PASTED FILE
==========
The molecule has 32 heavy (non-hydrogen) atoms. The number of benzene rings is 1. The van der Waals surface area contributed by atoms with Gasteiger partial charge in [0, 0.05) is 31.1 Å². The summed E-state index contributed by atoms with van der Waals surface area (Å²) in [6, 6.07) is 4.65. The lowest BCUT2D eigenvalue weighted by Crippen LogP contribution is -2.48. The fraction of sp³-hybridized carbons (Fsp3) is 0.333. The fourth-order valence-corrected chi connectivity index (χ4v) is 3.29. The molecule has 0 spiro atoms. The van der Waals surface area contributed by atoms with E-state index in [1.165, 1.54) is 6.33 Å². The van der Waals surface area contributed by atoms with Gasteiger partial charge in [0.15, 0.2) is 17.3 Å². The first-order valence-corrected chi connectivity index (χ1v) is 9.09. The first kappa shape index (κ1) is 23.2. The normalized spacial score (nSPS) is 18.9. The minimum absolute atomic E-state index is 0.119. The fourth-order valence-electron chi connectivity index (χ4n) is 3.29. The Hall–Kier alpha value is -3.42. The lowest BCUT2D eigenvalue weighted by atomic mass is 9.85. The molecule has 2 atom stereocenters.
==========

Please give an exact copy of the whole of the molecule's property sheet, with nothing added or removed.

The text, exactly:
The molecule has 32 heavy (non-hydrogen) atoms. The number of benzene rings is 1. The van der Waals surface area contributed by atoms with Gasteiger partial charge in [0, 0.05) is 31.1 Å². The summed E-state index contributed by atoms with van der Waals surface area (Å²) in [6, 6.07) is 4.65. The lowest BCUT2D eigenvalue weighted by Crippen LogP contribution is -2.48. The fraction of sp³-hybridized carbons (Fsp3) is 0.333. The fourth-order valence-corrected chi connectivity index (χ4v) is 3.29. The molecule has 0 spiro atoms. The van der Waals surface area contributed by atoms with E-state index in [1.165, 1.54) is 6.33 Å². The van der Waals surface area contributed by atoms with Gasteiger partial charge in [0.15, 0.2) is 17.3 Å². The first-order valence-corrected chi connectivity index (χ1v) is 9.09. The first kappa shape index (κ1) is 23.2. The normalized spacial score (nSPS) is 18.9. The minimum absolute atomic E-state index is 0.119. The fourth-order valence-electron chi connectivity index (χ4n) is 3.29. The Hall–Kier alpha value is -3.42. The lowest BCUT2D eigenvalue weighted by atomic mass is 9.85. The molecule has 2 atom stereocenters.